Alan Titchmarsh: The plants that I simply can’t ever grow

Unless you're lucky enough to have a garden with medium loam soil, chances are that there are plants which you'll always struggle — but you're not alone, says Alan Titchmarsh, whose rhododendrons invariably have to be given up for adoption.

‘The other man’s grass is always greener’, so the saying goes. That’s probably because he uses far too much nitrogenous fertiliser, whereas my lawn gets two doses of blood, bone and fishmeal each year — in April and again in June — and the plantains and dandelions are prised out by hand with a daisy grubber. There are drawbacks to being an organic gardener. But I digress…

The thing is, no two gardens are the same, not only because of differing cultivation techniques, but because not all gardeners cultivate the same soil. Take my daughters: they live a mere eight miles from my Hampshire garden, just over the border in Surrey, where rhododendrons grow like weeds and great billowing clouds of them draw sighs of admiration when they erupt across the landscape in spring.

Me? I can only grow them in containers of ericaceous compost, thanks to the fact that my garden is overlying solid chalk. Planted out on my patch of earth, rhodies and azaleas sulk and turn yellow of leaf within a year or so. In sizeable lead tubs filled with ericaceous (lime-free) compost, they do survive for rather longer, but they stay relatively small and last for only a few years, in spite of regular feeding, before they have to be ousted and donated to a daughter with acid soil. You can almost hear them cheer on removal day.

Look at the geological map of Britain and you will see a diagonal band of underlying chalk, which runs from Dorset right up to the north coast of Norfolk. In gardens only a few yards from one another, one will have acid soil and the other alkaline, so clear cut is the geological disparity. Then there are the limestone out-crops in Yorkshire and the Oolitic limestone hills of the Cotswolds, the acidic peat bogs of the Somerset levels and the Yorkshire moors — and so the infinite variety goes on. Glance at the geological map of your homeland and you will be surprised to discover that it has more Technicolor variations than Walt Disney’s film of Mary Poppins (although, on the map in front of me, Barbie’s pink is mainly confined to Essex).

“There are rare and treasured areas blessed with something called ‘medium loam’ — a precious commodity is to be treasured and envied”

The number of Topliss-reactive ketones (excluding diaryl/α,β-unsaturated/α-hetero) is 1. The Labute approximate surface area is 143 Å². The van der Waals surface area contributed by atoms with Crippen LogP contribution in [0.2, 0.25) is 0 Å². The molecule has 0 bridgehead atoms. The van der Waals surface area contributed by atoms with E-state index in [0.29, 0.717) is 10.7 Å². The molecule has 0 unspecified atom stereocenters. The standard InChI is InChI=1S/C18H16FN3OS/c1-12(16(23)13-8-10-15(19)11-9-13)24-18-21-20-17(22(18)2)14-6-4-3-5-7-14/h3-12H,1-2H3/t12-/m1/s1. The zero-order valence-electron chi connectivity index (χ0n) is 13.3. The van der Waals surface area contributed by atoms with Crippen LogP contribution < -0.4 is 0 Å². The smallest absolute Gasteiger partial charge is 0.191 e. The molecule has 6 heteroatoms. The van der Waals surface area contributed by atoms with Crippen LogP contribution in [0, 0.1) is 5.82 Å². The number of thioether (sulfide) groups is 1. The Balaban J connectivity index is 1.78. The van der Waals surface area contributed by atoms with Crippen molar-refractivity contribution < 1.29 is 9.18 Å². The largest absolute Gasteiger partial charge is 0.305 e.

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The message is clear: analyse your soil before you plant — at the very least, carrying out a pH test to ascertain its degree of acidity or alkalinity. You will save yourself heartache, as well as a considerable sum of money if you plant those subjects that will enjoy your earth, rather than struggling to ameliorate conditions for those plants that have never liked you and never will, regardless of your ministrations.

Rhododendrons, camellias, azaleas, pieris and some magnolias are the obvious lime-haters, but, on alkaline soil, provided you add plenty of organic matter, there are far more plants that will grow well than those which will sulk.

When you move into a new area, as well as testing the pH of your soil (and investing in the geological map, which can be had for as little as £5.95 from a certain website) take a look at those gardens around you, for they will be a reliable indicator of the kinds of plants that do well.

Apart from acidity and alkalinity, you will discover the physical make up of your soil the moment you push in a spade or a fork. If it won’t go in more than half an inch at the height of summer, or if it will go in and refuse to come out until you go red in the face in winter, you are likely to be on clay. Sandy soils yield readily, which is certainly an advantage, as they can be easily cultivated even after heavy rains. But all that fierce drainage means that they are rapidly leached of nutrients — they are ‘hungry’ soils.

Ironically, both sandy and clay soils are readily improved by the addition of plenty of well-rotted organic matter, which binds together the large and free-draining particles of sand and forces apart the smaller clay particles to improve drainage. But organic matter breaks down and disappears over time, so plenty of sharp grit is worth adding to clay, as it lasts much longer.

And then there are those rare and treasured areas that are blessed with something called ‘medium loam’. This precious commodity is to be treasured and envied. But then, not everybody can live in Warwickshire or Bangladesh.

Chatsworth: Its gardens and the people who made them by Alan Titchmarsh is out now (£35, Ebury Spotlight)